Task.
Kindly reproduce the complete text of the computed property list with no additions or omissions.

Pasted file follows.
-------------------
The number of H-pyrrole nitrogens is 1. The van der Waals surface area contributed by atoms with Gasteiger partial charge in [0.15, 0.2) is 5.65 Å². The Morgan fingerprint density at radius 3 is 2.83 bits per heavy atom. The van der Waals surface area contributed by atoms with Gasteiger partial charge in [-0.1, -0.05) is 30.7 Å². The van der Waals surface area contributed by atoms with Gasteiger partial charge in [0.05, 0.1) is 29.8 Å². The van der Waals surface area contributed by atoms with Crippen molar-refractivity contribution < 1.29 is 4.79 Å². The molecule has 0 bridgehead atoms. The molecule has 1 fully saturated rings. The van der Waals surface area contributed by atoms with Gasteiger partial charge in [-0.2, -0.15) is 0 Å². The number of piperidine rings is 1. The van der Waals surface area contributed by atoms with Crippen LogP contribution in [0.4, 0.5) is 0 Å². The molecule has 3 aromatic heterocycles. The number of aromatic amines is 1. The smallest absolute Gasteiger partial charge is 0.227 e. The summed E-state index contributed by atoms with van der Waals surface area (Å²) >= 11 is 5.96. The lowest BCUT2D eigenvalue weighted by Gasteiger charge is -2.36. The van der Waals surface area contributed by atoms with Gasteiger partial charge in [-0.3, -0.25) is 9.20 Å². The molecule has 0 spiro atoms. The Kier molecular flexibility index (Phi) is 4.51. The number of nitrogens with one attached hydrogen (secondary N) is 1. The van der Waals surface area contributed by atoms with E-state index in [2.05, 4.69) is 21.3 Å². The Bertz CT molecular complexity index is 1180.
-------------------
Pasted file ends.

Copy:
The number of H-pyrrole nitrogens is 1. The van der Waals surface area contributed by atoms with Gasteiger partial charge in [0.15, 0.2) is 5.65 Å². The Morgan fingerprint density at radius 3 is 2.83 bits per heavy atom. The van der Waals surface area contributed by atoms with Gasteiger partial charge in [-0.1, -0.05) is 30.7 Å². The van der Waals surface area contributed by atoms with Gasteiger partial charge in [0.05, 0.1) is 29.8 Å². The van der Waals surface area contributed by atoms with Crippen molar-refractivity contribution < 1.29 is 4.79 Å². The molecule has 0 bridgehead atoms. The molecule has 1 fully saturated rings. The van der Waals surface area contributed by atoms with Gasteiger partial charge in [-0.2, -0.15) is 0 Å². The number of piperidine rings is 1. The van der Waals surface area contributed by atoms with Crippen LogP contribution in [0.4, 0.5) is 0 Å². The molecule has 3 aromatic heterocycles. The number of aromatic amines is 1. The smallest absolute Gasteiger partial charge is 0.227 e. The summed E-state index contributed by atoms with van der Waals surface area (Å²) >= 11 is 5.96. The lowest BCUT2D eigenvalue weighted by Gasteiger charge is -2.36. The van der Waals surface area contributed by atoms with Gasteiger partial charge in [-0.3, -0.25) is 9.20 Å². The molecule has 0 spiro atoms. The Kier molecular flexibility index (Phi) is 4.51. The number of nitrogens with one attached hydrogen (secondary N) is 1. The van der Waals surface area contributed by atoms with E-state index in [2.05, 4.69) is 21.3 Å². The Bertz CT molecular complexity index is 1180.